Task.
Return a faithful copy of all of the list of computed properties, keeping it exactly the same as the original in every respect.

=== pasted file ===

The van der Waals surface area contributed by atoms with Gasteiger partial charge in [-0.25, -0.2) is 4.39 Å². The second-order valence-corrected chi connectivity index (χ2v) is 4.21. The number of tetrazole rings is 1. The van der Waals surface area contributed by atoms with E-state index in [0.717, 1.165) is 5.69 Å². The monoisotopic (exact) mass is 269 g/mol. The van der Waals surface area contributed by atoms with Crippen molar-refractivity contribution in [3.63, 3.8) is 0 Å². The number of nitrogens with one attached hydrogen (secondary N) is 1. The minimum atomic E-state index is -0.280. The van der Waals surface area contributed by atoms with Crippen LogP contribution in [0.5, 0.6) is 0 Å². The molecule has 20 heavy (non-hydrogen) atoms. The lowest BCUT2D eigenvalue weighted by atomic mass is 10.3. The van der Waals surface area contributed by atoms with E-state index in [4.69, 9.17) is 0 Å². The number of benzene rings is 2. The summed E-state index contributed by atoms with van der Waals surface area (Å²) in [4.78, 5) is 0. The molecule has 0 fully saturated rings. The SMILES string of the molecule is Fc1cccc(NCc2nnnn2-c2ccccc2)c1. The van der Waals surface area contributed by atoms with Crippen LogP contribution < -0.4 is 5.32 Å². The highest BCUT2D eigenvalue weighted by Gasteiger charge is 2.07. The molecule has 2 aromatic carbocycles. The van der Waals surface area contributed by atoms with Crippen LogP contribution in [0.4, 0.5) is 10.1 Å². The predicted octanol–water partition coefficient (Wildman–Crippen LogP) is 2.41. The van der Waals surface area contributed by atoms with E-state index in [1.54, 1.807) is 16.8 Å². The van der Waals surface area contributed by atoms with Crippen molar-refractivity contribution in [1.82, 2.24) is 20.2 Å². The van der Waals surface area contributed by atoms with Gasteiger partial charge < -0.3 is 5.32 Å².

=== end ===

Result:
The van der Waals surface area contributed by atoms with Gasteiger partial charge in [-0.25, -0.2) is 4.39 Å². The second-order valence-corrected chi connectivity index (χ2v) is 4.21. The number of tetrazole rings is 1. The van der Waals surface area contributed by atoms with E-state index in [0.717, 1.165) is 5.69 Å². The monoisotopic (exact) mass is 269 g/mol. The van der Waals surface area contributed by atoms with Crippen molar-refractivity contribution in [3.63, 3.8) is 0 Å². The number of nitrogens with one attached hydrogen (secondary N) is 1. The minimum atomic E-state index is -0.280. The van der Waals surface area contributed by atoms with Crippen LogP contribution in [0.5, 0.6) is 0 Å². The molecule has 20 heavy (non-hydrogen) atoms. The lowest BCUT2D eigenvalue weighted by atomic mass is 10.3. The van der Waals surface area contributed by atoms with E-state index in [4.69, 9.17) is 0 Å². The number of benzene rings is 2. The summed E-state index contributed by atoms with van der Waals surface area (Å²) in [4.78, 5) is 0. The molecule has 0 fully saturated rings. The SMILES string of the molecule is Fc1cccc(NCc2nnnn2-c2ccccc2)c1. The van der Waals surface area contributed by atoms with Crippen LogP contribution < -0.4 is 5.32 Å². The highest BCUT2D eigenvalue weighted by Gasteiger charge is 2.07. The molecule has 2 aromatic carbocycles. The van der Waals surface area contributed by atoms with Crippen LogP contribution in [0.4, 0.5) is 10.1 Å². The predicted octanol–water partition coefficient (Wildman–Crippen LogP) is 2.41. The van der Waals surface area contributed by atoms with E-state index in [1.54, 1.807) is 16.8 Å². The van der Waals surface area contributed by atoms with Crippen molar-refractivity contribution in [1.82, 2.24) is 20.2 Å². The van der Waals surface area contributed by atoms with Gasteiger partial charge < -0.3 is 5.32 Å².